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Announcement

The consumer price index (CPI) during the month of November 2003 decreased by .2 percent (two-tenths of one percent). The rate of increase in the consumer price index over the past twelve months has been 1.8 percent.

In November, the core consumer price index, which excludes energy and food prices, decreased by 0.1 percent. The core index has increased by 1.1 percent over the last twelve months.

Definitions of Inflation

Inflation is a sustained increase in the overall level of prices. The most widely reported measurement of inflation is the consumer price index (CPI). The CPI measures the cost of a fixed basket of goods relative to the cost of that same basket of goods in a base (or previous) year. Changes in the price of this basket of goods approximate changes in the overall level of prices paid by consumers.

Data Trends

In November, the Consumer Price Index decreased by .2 percent, after not changing in October and increasing .3 percent in September. In November, decreases in transportation costs and energy were largely responsible for the overall decrease. The prices of medical care and food did increase during the month.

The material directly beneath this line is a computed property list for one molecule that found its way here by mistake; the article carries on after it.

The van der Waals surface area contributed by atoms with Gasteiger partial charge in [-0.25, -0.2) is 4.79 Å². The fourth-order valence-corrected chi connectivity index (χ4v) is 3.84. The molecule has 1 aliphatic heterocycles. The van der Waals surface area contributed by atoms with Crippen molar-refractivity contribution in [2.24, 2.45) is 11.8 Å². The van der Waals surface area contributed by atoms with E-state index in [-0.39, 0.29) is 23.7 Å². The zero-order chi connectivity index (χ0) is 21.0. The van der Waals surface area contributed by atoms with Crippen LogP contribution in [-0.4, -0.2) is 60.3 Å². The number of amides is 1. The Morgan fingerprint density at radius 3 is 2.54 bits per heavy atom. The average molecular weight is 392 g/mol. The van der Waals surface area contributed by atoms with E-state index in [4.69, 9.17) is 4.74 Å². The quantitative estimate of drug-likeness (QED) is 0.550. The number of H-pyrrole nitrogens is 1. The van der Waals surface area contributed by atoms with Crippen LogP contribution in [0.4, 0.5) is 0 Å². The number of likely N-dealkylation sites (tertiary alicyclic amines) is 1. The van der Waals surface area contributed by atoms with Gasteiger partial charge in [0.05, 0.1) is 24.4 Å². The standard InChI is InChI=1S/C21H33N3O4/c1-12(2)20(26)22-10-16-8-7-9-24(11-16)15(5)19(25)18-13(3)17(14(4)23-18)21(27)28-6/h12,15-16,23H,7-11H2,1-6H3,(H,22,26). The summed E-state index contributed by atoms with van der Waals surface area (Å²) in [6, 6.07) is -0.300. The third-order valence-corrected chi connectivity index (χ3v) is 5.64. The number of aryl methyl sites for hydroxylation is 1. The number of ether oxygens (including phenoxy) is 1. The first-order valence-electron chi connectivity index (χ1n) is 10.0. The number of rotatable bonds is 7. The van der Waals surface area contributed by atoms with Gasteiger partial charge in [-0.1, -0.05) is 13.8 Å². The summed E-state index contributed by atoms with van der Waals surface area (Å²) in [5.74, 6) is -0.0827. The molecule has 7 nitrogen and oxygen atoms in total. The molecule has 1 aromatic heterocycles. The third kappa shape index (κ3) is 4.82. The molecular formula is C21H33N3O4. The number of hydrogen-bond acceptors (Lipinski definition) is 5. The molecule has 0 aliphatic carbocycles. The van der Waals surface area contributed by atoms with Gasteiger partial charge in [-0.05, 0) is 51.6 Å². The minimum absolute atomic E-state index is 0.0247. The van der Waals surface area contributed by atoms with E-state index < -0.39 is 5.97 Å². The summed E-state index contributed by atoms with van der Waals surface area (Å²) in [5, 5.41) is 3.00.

The core rate of inflation (- .1 percent in November) represents the consumer price index without the influences of changes in the prices of food and energy, which can fluctuate widely from month to month. The November increase compares to a 0.2 percent increase in the core rate of inflation in October and a 0.1 percent increase in September. Core prices actually decreased more slowly this month than the overall index because food prices increased.

Figure 1 below shows recent inflation data reported for each month. Inflation increased in 1999 and 2000 when compared to1998, slowed throughout much of 2001, and then has increased slightly in 2002. What is really quite obvious from Figure 1 is that the changes in inflation from month to month are much more dramatic from 1999 on, when compared to 1998. The increased volatility is primarily due to fluctuations in the prices of oil and food. The core rate of inflation (excluding food and energy) gives a much better idea of longer-term trends and that is why it is often featured in news reports. See figure 2.

Figure 1: Monthly Inflation in Consumer Prices at Annual Rates

Figure 2: Monthly Core Inflation Rate (excludes food and energy)